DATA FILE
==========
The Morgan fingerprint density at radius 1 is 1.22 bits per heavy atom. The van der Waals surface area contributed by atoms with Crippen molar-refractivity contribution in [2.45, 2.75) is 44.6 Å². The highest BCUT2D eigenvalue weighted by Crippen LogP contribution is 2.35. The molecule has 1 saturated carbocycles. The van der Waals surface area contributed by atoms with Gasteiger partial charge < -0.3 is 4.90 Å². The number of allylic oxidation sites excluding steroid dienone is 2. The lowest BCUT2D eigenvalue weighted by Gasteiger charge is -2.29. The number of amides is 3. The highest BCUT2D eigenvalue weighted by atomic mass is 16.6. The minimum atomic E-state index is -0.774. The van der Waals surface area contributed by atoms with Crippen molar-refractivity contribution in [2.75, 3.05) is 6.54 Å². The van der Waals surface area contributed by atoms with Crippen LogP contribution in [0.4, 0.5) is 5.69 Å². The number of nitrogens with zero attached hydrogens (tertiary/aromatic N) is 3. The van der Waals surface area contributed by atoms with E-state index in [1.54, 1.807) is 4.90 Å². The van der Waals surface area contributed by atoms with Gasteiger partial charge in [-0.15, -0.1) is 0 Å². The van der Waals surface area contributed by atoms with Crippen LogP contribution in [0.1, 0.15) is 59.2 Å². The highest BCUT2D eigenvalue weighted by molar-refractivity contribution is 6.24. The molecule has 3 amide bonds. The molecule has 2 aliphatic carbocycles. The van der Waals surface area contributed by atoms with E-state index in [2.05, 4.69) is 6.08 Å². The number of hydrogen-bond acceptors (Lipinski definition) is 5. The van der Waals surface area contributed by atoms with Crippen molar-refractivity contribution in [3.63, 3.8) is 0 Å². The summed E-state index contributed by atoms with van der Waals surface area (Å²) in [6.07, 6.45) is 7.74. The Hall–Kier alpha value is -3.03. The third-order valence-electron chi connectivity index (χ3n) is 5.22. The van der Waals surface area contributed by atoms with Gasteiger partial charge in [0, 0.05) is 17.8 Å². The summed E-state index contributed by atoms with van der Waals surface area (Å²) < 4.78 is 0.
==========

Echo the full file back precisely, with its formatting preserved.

The Morgan fingerprint density at radius 1 is 1.22 bits per heavy atom. The van der Waals surface area contributed by atoms with Crippen molar-refractivity contribution in [2.45, 2.75) is 44.6 Å². The highest BCUT2D eigenvalue weighted by Crippen LogP contribution is 2.35. The molecule has 1 saturated carbocycles. The van der Waals surface area contributed by atoms with Gasteiger partial charge < -0.3 is 4.90 Å². The number of allylic oxidation sites excluding steroid dienone is 2. The lowest BCUT2D eigenvalue weighted by Gasteiger charge is -2.29. The number of amides is 3. The highest BCUT2D eigenvalue weighted by atomic mass is 16.6. The minimum atomic E-state index is -0.774. The van der Waals surface area contributed by atoms with Crippen molar-refractivity contribution in [2.75, 3.05) is 6.54 Å². The van der Waals surface area contributed by atoms with Crippen LogP contribution in [0.4, 0.5) is 5.69 Å². The number of nitrogens with zero attached hydrogens (tertiary/aromatic N) is 3. The van der Waals surface area contributed by atoms with E-state index in [1.54, 1.807) is 4.90 Å². The van der Waals surface area contributed by atoms with Gasteiger partial charge in [-0.15, -0.1) is 0 Å². The van der Waals surface area contributed by atoms with Crippen LogP contribution in [0.1, 0.15) is 59.2 Å². The highest BCUT2D eigenvalue weighted by molar-refractivity contribution is 6.24. The molecule has 3 amide bonds. The molecule has 2 aliphatic carbocycles. The van der Waals surface area contributed by atoms with E-state index in [2.05, 4.69) is 6.08 Å². The number of hydrogen-bond acceptors (Lipinski definition) is 5. The van der Waals surface area contributed by atoms with Crippen molar-refractivity contribution in [3.63, 3.8) is 0 Å². The summed E-state index contributed by atoms with van der Waals surface area (Å²) in [6.07, 6.45) is 7.74. The Hall–Kier alpha value is -3.03. The third-order valence-electron chi connectivity index (χ3n) is 5.22. The van der Waals surface area contributed by atoms with Gasteiger partial charge in [0, 0.05) is 17.8 Å². The summed E-state index contributed by atoms with van der Waals surface area (Å²) < 4.78 is 0.